Our Work

Our Work

Seasonal distributions of seabirds and marine mammals are driven by the daily, weekly, and annual migration patterns of their prey (fish). Those migrations relate to highly predictable seasonal changes in foraging and spawning grounds, which in turn are driven by environmental variables that can be influenced by climate change. Within the planning of future large-scale offshore wind developments in the North Sea, there is a growing need to understand where top-predator distributions will have an increased probability of interaction with offshore windfarm developments. However, existing environmental monitoring techniques are currently based on tagging studies or aerial/ vessel-based snapshot surveys, which generate high variance between individual species, seasons, years, and development sites.

Recreating annual fish migration routes

 To reduce variance and uncertainty in assessments of top-level predator distributions, the PREDICT project brings together multiple datasets, from historical ICES International Bottom Trawl Survey (IBTS) to MMO commercial landings data, to identify the locations and timings of where multiple fish species (e.g., sandeels, herring, mackerel, sprat, and juvenile gadoid species) are available as common prey. This will enable us to recreate annual fish migration routes and generate seasonal maps of overlap for multiple species to elucidate spatio-temporal trends in growth rates and track annual cohorts with a greater degree of precision. The creation of individual seasonal maps will help us to identify where planned locations of future windfarms may overlap with high use areas in the annual cycle of fish movement during their migration.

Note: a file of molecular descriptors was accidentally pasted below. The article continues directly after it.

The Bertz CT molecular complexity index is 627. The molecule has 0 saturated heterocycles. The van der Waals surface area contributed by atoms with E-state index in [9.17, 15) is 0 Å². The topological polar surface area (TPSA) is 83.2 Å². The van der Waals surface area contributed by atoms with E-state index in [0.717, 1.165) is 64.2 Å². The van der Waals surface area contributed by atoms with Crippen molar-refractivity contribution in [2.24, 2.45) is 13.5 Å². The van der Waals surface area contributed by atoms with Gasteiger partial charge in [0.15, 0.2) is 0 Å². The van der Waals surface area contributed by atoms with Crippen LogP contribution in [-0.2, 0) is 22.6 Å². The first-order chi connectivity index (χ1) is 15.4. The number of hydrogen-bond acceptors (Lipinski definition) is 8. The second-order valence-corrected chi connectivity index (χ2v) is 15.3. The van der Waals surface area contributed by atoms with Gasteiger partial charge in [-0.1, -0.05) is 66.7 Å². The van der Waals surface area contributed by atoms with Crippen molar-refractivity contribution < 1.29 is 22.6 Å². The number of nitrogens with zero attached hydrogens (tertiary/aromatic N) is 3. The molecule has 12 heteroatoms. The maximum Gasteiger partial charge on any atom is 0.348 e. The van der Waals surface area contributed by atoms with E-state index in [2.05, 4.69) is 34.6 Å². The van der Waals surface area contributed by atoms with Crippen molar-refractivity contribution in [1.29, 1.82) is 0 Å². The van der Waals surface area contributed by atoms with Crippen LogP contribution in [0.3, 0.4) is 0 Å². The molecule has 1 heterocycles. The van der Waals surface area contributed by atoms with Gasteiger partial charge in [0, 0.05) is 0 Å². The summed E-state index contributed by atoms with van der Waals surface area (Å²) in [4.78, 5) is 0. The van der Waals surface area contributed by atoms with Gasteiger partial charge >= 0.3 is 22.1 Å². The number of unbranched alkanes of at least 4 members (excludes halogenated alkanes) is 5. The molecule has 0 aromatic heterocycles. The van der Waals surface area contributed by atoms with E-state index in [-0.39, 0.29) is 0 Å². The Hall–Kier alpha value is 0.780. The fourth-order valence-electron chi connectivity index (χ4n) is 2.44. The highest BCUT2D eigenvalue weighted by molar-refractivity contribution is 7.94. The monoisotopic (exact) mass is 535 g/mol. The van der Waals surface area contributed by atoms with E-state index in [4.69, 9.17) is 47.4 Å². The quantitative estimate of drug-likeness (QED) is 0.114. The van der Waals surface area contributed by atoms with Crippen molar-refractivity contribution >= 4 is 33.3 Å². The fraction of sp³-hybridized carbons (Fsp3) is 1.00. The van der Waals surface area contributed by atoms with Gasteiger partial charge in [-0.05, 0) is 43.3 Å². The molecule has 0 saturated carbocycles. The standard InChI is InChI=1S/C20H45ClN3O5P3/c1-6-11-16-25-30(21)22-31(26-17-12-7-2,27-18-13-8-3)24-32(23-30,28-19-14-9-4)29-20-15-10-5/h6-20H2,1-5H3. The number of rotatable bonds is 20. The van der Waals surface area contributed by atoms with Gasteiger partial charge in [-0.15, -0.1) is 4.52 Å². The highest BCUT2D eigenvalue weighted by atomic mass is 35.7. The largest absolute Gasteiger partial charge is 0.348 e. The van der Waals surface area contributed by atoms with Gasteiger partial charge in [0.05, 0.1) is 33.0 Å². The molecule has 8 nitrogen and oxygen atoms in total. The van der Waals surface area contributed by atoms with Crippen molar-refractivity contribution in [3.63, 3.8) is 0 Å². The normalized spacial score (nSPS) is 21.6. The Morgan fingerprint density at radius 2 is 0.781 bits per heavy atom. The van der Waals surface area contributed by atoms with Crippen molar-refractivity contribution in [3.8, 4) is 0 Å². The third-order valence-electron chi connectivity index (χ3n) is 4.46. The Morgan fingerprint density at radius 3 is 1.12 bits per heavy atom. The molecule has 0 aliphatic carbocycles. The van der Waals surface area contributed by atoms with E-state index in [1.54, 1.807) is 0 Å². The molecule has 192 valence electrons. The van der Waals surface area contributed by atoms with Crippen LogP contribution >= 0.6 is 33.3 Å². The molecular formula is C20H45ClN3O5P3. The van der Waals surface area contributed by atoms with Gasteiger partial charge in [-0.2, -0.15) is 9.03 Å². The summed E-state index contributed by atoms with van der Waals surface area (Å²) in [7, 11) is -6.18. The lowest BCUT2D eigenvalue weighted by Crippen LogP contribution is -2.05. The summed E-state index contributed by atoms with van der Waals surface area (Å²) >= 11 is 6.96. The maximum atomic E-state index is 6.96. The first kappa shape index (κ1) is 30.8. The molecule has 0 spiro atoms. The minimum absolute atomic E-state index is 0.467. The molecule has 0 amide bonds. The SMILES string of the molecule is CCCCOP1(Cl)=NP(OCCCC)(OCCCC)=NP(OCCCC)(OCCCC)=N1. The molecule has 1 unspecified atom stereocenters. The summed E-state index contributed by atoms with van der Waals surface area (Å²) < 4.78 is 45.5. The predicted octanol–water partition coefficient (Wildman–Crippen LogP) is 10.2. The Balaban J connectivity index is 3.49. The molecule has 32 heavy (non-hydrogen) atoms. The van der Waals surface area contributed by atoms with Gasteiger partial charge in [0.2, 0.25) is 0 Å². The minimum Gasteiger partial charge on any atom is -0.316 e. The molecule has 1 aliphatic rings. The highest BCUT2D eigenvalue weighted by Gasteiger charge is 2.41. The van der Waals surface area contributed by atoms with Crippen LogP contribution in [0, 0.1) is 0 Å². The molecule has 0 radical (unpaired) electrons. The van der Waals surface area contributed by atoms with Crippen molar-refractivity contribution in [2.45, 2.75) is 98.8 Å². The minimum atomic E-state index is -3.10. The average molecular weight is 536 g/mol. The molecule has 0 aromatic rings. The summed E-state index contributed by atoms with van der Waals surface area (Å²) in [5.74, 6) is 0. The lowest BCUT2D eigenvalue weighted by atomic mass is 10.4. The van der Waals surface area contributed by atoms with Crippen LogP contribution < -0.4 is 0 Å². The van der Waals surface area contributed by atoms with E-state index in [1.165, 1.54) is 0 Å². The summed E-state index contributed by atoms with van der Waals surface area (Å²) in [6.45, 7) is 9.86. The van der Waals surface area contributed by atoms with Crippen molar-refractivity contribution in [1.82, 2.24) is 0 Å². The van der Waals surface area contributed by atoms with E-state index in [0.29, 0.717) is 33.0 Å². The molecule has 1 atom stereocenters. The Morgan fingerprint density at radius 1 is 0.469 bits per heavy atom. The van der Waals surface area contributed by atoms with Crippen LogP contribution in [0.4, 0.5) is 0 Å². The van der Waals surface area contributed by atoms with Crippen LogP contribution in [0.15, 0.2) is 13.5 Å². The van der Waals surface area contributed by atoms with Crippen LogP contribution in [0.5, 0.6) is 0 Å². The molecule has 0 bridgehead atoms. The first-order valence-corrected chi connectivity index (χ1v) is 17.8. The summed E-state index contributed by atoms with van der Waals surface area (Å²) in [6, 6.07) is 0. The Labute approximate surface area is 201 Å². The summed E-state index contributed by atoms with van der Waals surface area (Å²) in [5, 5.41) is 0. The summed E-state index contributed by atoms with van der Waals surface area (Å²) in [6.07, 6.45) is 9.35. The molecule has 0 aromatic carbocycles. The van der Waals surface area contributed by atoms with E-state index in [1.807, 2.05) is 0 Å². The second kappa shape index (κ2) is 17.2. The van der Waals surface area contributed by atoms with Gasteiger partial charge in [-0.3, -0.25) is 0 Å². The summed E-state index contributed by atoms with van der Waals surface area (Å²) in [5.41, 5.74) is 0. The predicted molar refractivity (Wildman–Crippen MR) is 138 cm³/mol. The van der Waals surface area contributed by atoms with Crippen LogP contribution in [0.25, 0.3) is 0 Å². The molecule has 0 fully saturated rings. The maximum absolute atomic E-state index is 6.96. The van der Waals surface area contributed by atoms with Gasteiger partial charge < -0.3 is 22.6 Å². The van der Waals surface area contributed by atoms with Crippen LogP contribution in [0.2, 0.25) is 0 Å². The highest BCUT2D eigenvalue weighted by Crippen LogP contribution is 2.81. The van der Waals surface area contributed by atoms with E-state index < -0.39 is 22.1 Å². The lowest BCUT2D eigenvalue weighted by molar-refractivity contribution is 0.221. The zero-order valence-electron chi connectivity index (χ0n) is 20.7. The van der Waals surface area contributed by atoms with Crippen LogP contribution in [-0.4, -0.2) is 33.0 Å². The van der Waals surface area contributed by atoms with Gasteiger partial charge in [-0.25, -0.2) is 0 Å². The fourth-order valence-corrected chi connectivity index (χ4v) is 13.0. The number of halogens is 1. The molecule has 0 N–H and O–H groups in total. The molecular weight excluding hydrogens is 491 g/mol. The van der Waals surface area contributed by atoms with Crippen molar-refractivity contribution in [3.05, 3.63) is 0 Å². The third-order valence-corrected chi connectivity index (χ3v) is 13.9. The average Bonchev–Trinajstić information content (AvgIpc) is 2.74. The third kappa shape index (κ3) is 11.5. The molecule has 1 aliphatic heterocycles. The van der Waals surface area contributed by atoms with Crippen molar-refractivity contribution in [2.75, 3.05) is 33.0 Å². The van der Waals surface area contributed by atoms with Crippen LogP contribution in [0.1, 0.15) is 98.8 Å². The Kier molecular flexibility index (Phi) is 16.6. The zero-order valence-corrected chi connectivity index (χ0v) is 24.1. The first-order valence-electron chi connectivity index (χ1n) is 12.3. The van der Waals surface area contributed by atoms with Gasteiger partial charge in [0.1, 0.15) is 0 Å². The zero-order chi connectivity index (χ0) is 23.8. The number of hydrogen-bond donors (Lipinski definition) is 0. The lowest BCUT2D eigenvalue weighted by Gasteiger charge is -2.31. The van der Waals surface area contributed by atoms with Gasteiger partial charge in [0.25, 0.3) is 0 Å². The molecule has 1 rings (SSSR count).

Novel autonomous platforms

 PREDICT will further identify years, regions, oceanographic and finer-scale features (e.g. frontal and highly stratified areas) to predict mechanisms driving variability in annual fish migrations that are the most likely cause of high variation in seabird and marine mammal distributions. The use of innovative technologies and novel sensor (autonomous) platforms will help facilitate this task by identifying the types and combinations of instrumentation needed in the specific locations of critical marine habitat types to simultaneously collect data on environmental drivers and prey availability. This study will increase ecological understanding and help to de-risk renewable developments in shallow and coastal seas worldwide, as offshore wind fulfils increasing demand for clean energy.